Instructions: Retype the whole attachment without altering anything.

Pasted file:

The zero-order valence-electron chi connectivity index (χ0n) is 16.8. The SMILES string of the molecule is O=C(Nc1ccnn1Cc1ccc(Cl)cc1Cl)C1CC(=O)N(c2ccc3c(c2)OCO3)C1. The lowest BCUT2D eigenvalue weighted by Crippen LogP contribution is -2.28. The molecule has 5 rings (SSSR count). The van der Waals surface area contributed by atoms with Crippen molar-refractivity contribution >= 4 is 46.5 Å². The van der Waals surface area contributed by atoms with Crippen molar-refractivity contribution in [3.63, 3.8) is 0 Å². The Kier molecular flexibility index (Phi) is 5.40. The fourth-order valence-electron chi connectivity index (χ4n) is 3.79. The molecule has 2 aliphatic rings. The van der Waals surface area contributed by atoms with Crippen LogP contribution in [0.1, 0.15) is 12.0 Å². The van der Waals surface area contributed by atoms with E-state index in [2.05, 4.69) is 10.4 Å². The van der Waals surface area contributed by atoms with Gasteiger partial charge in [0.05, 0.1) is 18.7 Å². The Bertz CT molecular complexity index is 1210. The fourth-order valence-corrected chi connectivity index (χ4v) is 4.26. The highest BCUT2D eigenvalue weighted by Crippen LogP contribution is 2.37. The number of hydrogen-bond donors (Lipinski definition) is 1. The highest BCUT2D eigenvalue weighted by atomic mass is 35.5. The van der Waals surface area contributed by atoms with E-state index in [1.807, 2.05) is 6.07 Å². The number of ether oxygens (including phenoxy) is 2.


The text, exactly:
The zero-order valence-electron chi connectivity index (χ0n) is 16.8. The SMILES string of the molecule is O=C(Nc1ccnn1Cc1ccc(Cl)cc1Cl)C1CC(=O)N(c2ccc3c(c2)OCO3)C1. The lowest BCUT2D eigenvalue weighted by Crippen LogP contribution is -2.28. The molecule has 5 rings (SSSR count). The van der Waals surface area contributed by atoms with Crippen molar-refractivity contribution >= 4 is 46.5 Å². The van der Waals surface area contributed by atoms with Crippen molar-refractivity contribution in [3.63, 3.8) is 0 Å². The Kier molecular flexibility index (Phi) is 5.40. The fourth-order valence-electron chi connectivity index (χ4n) is 3.79. The molecule has 2 aliphatic rings. The van der Waals surface area contributed by atoms with Crippen LogP contribution in [0.1, 0.15) is 12.0 Å². The van der Waals surface area contributed by atoms with E-state index in [2.05, 4.69) is 10.4 Å². The van der Waals surface area contributed by atoms with Gasteiger partial charge in [0.05, 0.1) is 18.7 Å². The Bertz CT molecular complexity index is 1210. The fourth-order valence-corrected chi connectivity index (χ4v) is 4.26. The highest BCUT2D eigenvalue weighted by Crippen LogP contribution is 2.37. The number of hydrogen-bond donors (Lipinski definition) is 1. The highest BCUT2D eigenvalue weighted by atomic mass is 35.5. The van der Waals surface area contributed by atoms with E-state index in [1.807, 2.05) is 6.07 Å². The number of ether oxygens (including phenoxy) is 2.